New York state's highest appellate court has struck down rules created by the Bloomberg administration that make it tougher for those in need to enter the city's shelter system.
While the ruling itself [PDF] is based on the Department of Homeless Services implementing the policy without proper approval from the City Council, the six judges conclude that the "concrete provisions substantially curtail, if not eliminate, an intake worker's discretion to grant Temporary Housing Assistance benefits." The City had argued that the rules allowed DHS workers a degree of leeway with applying them to New Yorkers seeking housing assistance, and therefore didn't require the Council's assent.
"The opinion is an important victory, not only for New York City’s homeless adults, but also for the principles of openness and accountability that are codified in the City Administrative Procedure Act," Speaker Christine Quinn said in a statement. "As the Court rightly held, the Mayor cannot unilaterally impose policies that would have such significant impact without even notifying the public or receiving comments."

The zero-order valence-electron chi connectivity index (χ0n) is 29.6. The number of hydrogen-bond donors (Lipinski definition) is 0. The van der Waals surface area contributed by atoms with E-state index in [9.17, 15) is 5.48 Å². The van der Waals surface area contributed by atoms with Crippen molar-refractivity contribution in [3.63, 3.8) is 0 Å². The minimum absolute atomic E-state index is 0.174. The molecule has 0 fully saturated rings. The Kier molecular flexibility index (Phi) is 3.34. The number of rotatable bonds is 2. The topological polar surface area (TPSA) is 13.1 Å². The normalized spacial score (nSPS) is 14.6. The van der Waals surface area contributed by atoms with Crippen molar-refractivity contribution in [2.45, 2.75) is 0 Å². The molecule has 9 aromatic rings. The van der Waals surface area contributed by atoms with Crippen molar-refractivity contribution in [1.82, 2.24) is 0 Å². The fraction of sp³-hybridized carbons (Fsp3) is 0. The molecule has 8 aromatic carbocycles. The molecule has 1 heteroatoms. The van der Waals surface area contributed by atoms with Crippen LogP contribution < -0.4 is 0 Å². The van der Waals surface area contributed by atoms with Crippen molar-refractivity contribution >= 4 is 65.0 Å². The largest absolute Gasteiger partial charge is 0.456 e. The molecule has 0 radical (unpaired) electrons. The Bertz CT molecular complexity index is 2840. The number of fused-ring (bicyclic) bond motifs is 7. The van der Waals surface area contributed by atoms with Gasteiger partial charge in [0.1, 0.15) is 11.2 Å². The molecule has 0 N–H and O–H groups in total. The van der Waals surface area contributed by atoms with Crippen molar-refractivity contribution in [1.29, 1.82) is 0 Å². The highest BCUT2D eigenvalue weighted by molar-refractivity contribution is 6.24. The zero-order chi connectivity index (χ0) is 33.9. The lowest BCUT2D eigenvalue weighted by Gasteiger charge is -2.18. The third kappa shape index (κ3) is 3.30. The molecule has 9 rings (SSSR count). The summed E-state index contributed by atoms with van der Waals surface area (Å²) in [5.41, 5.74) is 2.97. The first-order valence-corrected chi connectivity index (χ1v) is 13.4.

The rules mandate that applicants with "tenancy rights at any housing option" be denied access to the system, and required applicants to virtually liquidate their assets before being granted a slot.
Homelessness has become an epidemic in New York City over the past several years, with more than 50,000 people currently on Temporary Housing Assistance.